Steve Kilby and Leah Hall

Flatpick Guitar

Master Artist
Steve Kilby
Apprentice
Leah Hall
Folkway
Flatpick Guitar
Location
Grayson County
Guitar apprenticeship team Leah Hall and Steve Kilby. Photo by Peter Hedlund.
Guitar apprenticeship team Leah Hall and Steve Kilby. Photo by Peter Hedlund.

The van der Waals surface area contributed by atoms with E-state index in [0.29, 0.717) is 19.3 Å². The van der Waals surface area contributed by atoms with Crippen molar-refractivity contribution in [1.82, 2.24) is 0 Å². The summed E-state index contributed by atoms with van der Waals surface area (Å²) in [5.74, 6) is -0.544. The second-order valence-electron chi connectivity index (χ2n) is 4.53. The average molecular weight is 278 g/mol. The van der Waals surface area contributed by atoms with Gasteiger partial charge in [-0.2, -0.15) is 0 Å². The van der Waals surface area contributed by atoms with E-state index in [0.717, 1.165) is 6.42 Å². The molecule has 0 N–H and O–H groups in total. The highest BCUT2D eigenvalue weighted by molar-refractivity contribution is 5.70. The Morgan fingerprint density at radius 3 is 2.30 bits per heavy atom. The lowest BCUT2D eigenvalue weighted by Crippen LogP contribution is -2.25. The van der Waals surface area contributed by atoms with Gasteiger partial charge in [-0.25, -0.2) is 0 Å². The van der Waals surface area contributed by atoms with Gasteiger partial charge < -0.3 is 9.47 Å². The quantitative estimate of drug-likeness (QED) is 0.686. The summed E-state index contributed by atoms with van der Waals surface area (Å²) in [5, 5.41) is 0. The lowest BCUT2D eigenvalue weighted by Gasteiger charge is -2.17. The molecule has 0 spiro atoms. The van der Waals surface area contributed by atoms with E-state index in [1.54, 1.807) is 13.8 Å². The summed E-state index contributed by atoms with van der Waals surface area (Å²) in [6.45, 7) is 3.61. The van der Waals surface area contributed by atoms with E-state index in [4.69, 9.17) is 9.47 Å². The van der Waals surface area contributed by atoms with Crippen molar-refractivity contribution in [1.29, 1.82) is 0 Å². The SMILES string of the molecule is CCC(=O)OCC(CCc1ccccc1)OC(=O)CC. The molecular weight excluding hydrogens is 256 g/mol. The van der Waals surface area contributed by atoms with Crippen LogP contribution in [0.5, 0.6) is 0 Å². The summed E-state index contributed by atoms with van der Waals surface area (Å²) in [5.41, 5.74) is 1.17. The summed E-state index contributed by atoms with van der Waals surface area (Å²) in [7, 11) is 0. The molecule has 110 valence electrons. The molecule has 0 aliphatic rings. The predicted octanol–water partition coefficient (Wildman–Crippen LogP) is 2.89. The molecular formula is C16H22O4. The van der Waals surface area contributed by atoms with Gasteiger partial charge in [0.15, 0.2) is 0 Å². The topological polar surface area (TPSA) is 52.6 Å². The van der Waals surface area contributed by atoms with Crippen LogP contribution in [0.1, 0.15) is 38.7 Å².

The guitar was primarily used as a rhythm instrument in the United States from the 1800s through the 1930s. As more and more players began to play lead breaks on the guitar throughout the 1940s and 1950s, two main styles emerged: “fingerstyle” and “flatpicking.” The term “flatpicking” originated with early lead acoustic guitar players in traditional country and bluegrass music who used a plectrum, or pick, to play the guitar. The plectrum of choice was called a “flat pick” or “straight pick,” so called to distinguish the technique from “fingerstyle” players who used finger picks, thumb picks, or bare fingers to pluck the guitar’s strings. Steve Kilby, from musically rich Grayson County, started in 1966 by figuring out how to use the guitar to pick out tunes played by his grandfather, a celebrated fiddler. Steve has since established himself as one of the finest flatpickers in the country, and his version of “Black Mountain Rag” won him the North Carolina State Championship, the Fiddler’s Grove Championship, and the Galax Old Fiddler’s Convention contest. Steve has worked with his apprentice Leah Hall of Blacksburg, teaching her to play the tunes he has mastered as well as encouraging her to learn the repertoires of other experienced players.